Wednesday, July 23, 2014


Amy Ward, seated, is Elle Woods and Niki Boyer Swatski is Paulette in the Ephrata Performing Arts Center's production of "Legally Blonde: The Musical," opening Thursday at the Sharadin Bigler Theatre.  

On his public radio show, “This American Life,” Ira Glass recently remarked that he learned a lot about storytelling by going to musical theater a lot as a kid.

If you want a great example of what Glass is talking about, then check out “Legally Blonde: The Musical,” opening Thursday (7/24 – tomorrow!) at the Sharadin Bigler Theatre.

A lawyer’s daughter, Amanda Brown wrote the novel “Legally Blonde,” based on her own experiences at Stanford Law School. It told a great story about a young woman who, because of personal heartbreak, works hard to get into law school – a place decidedly outside her comfort zone. Once there, she must defy other people’s stereotypical view of her as a dumb-blonde sorority alumna. And she learns that, once she stops trying to conform and decides to be true to herself and the gifts she recognizes in herself, she can triumph and be useful in ways beyond anything she’d previously imagined.

The 2001 film, “Legally Blonde,” changed some of the details, but kept true to that wonderful story about Elle Woods, a protagonist the audience can’t help falling in love with and rooting for.

The musical takes that great story and layers on songs, dance numbers and extra complexity to some of the other characters we all loved from the movie.

You’ll love the story of Elle Woods; her dog, Bruiser (played at EPAC by an adorable, rescued Chihuahua who’s available for adoption at the end of the run of the show!); her college BFFs; her manicurist buddy, Paulette; the men in her life, and her Harvard Law School frenemies. Director/choreographer Cody Smith, an EPAC veteran (as performer, director and choreographer), has assembled a young, talented cast that fills the stage with energy, great dance moves and clever, catchy songs.

It’s a fun show with a lot of heart and a great message about self-confidence, defying other’s expectations, not judging a book by its cover and being true to oneself.

And, at its core, “Legally Blonde: The Musical” has a great story to tell. Call 733-7966 or visit our website, and get your ticket today (the show runs till Aug. 9). Oh-my-God-you-guys! Let this great cast tell you a wonderful story!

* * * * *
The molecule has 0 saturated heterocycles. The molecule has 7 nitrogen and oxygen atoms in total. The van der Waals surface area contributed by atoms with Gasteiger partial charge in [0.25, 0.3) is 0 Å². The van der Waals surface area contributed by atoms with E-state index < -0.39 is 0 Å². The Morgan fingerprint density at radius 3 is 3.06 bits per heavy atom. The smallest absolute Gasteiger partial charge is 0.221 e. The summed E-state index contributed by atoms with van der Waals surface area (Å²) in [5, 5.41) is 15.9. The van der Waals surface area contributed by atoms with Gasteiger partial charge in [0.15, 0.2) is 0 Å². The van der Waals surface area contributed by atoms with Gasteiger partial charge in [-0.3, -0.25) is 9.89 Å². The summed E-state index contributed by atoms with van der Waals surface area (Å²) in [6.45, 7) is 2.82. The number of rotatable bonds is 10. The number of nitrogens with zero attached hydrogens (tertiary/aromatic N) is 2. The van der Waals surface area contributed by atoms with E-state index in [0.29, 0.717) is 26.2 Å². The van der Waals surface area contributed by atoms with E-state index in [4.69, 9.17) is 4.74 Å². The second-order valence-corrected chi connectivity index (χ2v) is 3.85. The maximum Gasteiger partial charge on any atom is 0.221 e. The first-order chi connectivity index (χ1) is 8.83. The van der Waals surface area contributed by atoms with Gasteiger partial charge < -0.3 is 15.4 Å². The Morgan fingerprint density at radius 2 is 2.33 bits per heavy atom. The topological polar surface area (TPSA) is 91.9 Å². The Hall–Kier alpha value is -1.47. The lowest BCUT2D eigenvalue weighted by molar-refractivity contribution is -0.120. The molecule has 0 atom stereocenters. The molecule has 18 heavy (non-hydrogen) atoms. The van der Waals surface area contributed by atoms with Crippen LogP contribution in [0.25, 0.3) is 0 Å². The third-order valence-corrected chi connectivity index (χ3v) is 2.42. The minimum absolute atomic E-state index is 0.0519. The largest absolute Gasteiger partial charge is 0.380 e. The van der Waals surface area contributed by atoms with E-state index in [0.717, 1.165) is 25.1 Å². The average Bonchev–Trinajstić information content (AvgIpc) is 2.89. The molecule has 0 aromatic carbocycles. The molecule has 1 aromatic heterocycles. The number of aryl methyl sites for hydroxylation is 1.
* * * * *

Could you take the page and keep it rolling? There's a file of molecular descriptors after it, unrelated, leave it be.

--Merv Wright


Thursday, July 17, 2014


Twenty years ago this week, I was standing in the wings at the sweltering “old” Ephrata Playhouse, waiting to step onstage as part of the ensemble in the musical “The Robber Bridegroom.” Our darling, now-departed Brian Adams, who played Little Harp, was making funny faces at me to help calm my nerves.

 Our rehearsals in an Elizabethtown church basement had been filled with laughter along with the hard work; our cast had bonded into a family. We went out together nearly every night during rehearsals and the run of the show, and had a great time enjoying each other’s company.

While I’d been an audience member at the playhouse for years before those nights in July 1994, “The Robber Bridegroom” marked my first practical involvement with the Ephrata Performing Arts Center.

Here we are, 20 years later. I’m still friends with several people I met while doing that 1994 show. I’ve helped out around the theater, from ushering to working the concession stand, from posting on social media to passing out brochures to helping out during school-day performances.

In those 20 years, I’ve sat in the audience and marveled at the theater being created by this community troupe that rivals professional theaters in the quality of the shows and the talent of the casts and creative teams.

I’ve watched young kids grow up on EPAC’s stage and become wonderful adult performers. I’ve seen EPAC veterans come and go, and watched newbies fill the stage with talent and magic. I’ve laughed my head off; I’ve bawled my eyes out; I’ve scratched my head, and let characters get under my skin.

And, in the last 10 years, I’ve watched creative teams make fabulous use of the beautifully renovated theater space that’s now the (air-conditioned!) Sharadin Bigler Theatre.

Through it all, I’ve remembered that sense of FAMILY I first experienced during the run of “The Robber Bridegroom.”  EPAC is, indeed a family – a family of performers, directors, technical wizards, creative teams, crew members, volunteers, sponsors, patrons, supporters and audience members.

And that family comes together dozens of times every year to create evenings of THEATER THAT MATTERS – plays and musicals that are thought-provoking, joyous, heart-rending, toe-tapping and glorious – sometimes all at the same time.

Whether you move set pieces, direct the pit orchestra, act, direct, throw the opening-night party, show people to their chairs or buy tickets and sit in those seats, you, too, are a part of the EPAC FAMILY.

With the delightful, high-energy musical, “Legally Blonde,” opening next Thursday, we’re about halfway through EPAC’s 2014 season. We’ve experienced great theater so far, and have plenty more to see through the end of the year.

Welcome, family, and thanks for your continued support. It’s been a great 20 years!

-- Merv Wright, proud EPAC volunteer